Confusion over classes



Since they hadn’t been told otherwise, area school superintendents were planning to resume classes in two or three weeks. On Sunday, President Trump declared that we should continue to follow social distancing guidelines until April 30 — after previously insisting all last week that we should be open for business by Easter. It is left to Gov. Kim Reynolds to decide when schools will reopen. She did not say on Sunday.

As this is written, we assume that students will not be recalled for at least a month. And that “non-essential” businesses will remain closed. And that vulnerable people will stay at home for certain, and less vulnerable people will play the six-foot rule with hand-washing.

We are playing by 50 sets of rules across America. That allows for flexibility to local situations, and it also creations confusion and chaos.

In Iowa, the state epidemiologist on Sunday estimated that the COVID-19 virus could peak in two to three weeks. That suggests that there will be a strong presence of active cases in the state well into May, if not June. Which means that the school year is probably done.

Buena Vista University has gone online to close out the year. It can do that. Some Iowa school districts will ask the state’s permission to offer credit for certain online classes. Storm Lake, for one, has opted against certified online instruction primarily because of access concerns among poorer families.

All schools are trying to help students in the meantime with take-home materials, assisting with securing laptops, and even teachers staying in email and phone contact with students. It is all to their credit.

The state has been surveying school abilities to offer daycare services, which is another indicator that the school bell is not set to ring. Many school administrators, again, are confused by the lack of state guidance and information.

The public deserves some general notion of how state government intends to proceed over the coming weeks and months. The governor needs to explain how we will move forward within the guidance of the federal task force. That will help schools, businesses and medical providers plan more effectively and communicate more clearly.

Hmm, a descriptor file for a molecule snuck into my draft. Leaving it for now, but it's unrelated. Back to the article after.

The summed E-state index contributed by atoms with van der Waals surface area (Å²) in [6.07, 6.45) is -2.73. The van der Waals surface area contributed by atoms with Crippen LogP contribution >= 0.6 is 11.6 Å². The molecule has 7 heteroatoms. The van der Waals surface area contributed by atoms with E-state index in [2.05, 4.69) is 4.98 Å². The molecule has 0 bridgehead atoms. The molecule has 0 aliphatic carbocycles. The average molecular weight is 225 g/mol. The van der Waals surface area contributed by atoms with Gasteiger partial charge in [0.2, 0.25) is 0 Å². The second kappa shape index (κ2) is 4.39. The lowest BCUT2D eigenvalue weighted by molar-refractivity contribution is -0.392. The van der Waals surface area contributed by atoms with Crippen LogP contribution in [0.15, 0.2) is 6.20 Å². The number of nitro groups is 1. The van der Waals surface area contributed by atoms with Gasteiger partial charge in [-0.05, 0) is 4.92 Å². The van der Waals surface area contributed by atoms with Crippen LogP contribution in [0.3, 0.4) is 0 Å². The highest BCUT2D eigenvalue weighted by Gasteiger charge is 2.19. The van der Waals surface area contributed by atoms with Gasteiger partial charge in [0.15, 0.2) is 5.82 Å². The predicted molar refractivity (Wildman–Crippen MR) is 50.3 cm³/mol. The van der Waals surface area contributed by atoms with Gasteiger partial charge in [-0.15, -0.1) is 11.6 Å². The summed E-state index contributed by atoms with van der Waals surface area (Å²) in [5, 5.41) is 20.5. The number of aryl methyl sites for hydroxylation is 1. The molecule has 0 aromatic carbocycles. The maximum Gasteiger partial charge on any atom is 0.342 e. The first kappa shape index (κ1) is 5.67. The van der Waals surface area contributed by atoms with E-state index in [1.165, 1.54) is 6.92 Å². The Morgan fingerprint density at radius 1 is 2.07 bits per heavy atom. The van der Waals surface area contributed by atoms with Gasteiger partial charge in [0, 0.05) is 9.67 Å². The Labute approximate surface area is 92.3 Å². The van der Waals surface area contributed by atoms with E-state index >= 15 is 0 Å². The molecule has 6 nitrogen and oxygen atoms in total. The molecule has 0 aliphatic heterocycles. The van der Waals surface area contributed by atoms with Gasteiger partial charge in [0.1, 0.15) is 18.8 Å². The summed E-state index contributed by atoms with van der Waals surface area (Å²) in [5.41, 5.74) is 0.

We need health care change

If ever we needed universal health care, it’s now. Millions of people last week signed up for unemployment benefits, 41,000 of them in Iowa. They will have to pay expensive health insurance premiums from those jobless benefits, and many will be forced over the next few months onto Medicaid. Not all private health insurance plans will forgive deductibles or co-pays during this pandemic, which could bankrupt many families.

The private health insurance market was not working well before the virus hit. Medical expenses have been the leading cause of personal bankruptcies for years. Our health insurance premiums have increased 24% each of the past two years — and that is with a $5,000 deductible. The county’s health insurance rates are going up 16%. These rate increases certainly are not sustainable for most small businesses.

That’s why a majority of Americans favor universal health coverage — that everyone gets health care no premiums, deductibles or co-pays. Polling last month by the Kaiser Foundation found a majority of Americans, 51%, favor such a program, while 43% are opposed. Democrats and independents strongly favor it. Support goes up when you call it something other than Medicare for All or socialized medicine. Support reaches 77% for universal health coverage as a right. Support has steadily risen over the years, and reached majority status in 2016. 

Iowa needs it even more than most places. Our rural health systems are falling apart under starved Medicaid programs that would be much strengthened by universal coverage. People who avoid doctors would start seeing one if they could afford it. That person with a cough and sore throat can’t swing the co-pay for the clinic visit so they report to work on the line. We can provide everyone with high-quality health care, preserve private insurance for those who want it, and save money for working families if we act now. This crisis makes clear why we must.

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